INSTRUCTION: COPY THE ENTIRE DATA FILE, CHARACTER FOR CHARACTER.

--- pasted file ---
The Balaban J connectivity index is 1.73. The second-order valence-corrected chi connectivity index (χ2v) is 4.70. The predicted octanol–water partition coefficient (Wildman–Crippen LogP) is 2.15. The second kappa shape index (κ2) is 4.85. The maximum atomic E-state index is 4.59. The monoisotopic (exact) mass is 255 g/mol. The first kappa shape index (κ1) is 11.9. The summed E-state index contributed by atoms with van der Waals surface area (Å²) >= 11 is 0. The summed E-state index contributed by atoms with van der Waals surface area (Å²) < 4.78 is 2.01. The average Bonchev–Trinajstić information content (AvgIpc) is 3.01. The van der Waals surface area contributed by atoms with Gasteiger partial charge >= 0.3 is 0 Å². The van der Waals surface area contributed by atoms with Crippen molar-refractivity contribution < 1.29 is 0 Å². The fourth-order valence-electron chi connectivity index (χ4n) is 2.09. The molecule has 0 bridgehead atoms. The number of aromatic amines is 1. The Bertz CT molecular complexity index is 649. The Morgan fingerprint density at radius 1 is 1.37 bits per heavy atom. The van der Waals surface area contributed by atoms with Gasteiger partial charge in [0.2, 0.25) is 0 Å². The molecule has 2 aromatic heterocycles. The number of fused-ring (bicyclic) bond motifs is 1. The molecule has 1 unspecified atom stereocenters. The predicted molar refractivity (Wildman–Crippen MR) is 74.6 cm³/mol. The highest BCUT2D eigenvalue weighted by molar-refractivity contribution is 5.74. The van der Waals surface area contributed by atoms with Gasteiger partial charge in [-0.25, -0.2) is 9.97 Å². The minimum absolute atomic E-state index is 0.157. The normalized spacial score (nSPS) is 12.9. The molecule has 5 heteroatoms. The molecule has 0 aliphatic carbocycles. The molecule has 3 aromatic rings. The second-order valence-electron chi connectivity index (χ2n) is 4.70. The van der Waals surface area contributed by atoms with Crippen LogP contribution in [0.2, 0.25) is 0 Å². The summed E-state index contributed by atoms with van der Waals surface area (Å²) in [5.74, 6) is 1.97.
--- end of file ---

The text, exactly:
The Balaban J connectivity index is 1.73. The second-order valence-corrected chi connectivity index (χ2v) is 4.70. The predicted octanol–water partition coefficient (Wildman–Crippen LogP) is 2.15. The second kappa shape index (κ2) is 4.85. The maximum atomic E-state index is 4.59. The monoisotopic (exact) mass is 255 g/mol. The first kappa shape index (κ1) is 11.9. The summed E-state index contributed by atoms with van der Waals surface area (Å²) >= 11 is 0. The summed E-state index contributed by atoms with van der Waals surface area (Å²) < 4.78 is 2.01. The average Bonchev–Trinajstić information content (AvgIpc) is 3.01. The van der Waals surface area contributed by atoms with Gasteiger partial charge >= 0.3 is 0 Å². The van der Waals surface area contributed by atoms with Crippen molar-refractivity contribution < 1.29 is 0 Å². The fourth-order valence-electron chi connectivity index (χ4n) is 2.09. The molecule has 0 bridgehead atoms. The number of aromatic amines is 1. The Bertz CT molecular complexity index is 649. The Morgan fingerprint density at radius 1 is 1.37 bits per heavy atom. The van der Waals surface area contributed by atoms with Gasteiger partial charge in [0.2, 0.25) is 0 Å². The molecule has 2 aromatic heterocycles. The number of fused-ring (bicyclic) bond motifs is 1. The molecule has 1 unspecified atom stereocenters. The predicted molar refractivity (Wildman–Crippen MR) is 74.6 cm³/mol. The highest BCUT2D eigenvalue weighted by molar-refractivity contribution is 5.74. The van der Waals surface area contributed by atoms with Gasteiger partial charge in [-0.25, -0.2) is 9.97 Å². The minimum absolute atomic E-state index is 0.157. The normalized spacial score (nSPS) is 12.9. The molecule has 5 heteroatoms. The molecule has 0 aliphatic carbocycles. The molecule has 3 aromatic rings. The second-order valence-electron chi connectivity index (χ2n) is 4.70. The van der Waals surface area contributed by atoms with Crippen LogP contribution in [0.2, 0.25) is 0 Å². The summed E-state index contributed by atoms with van der Waals surface area (Å²) in [5.74, 6) is 1.97.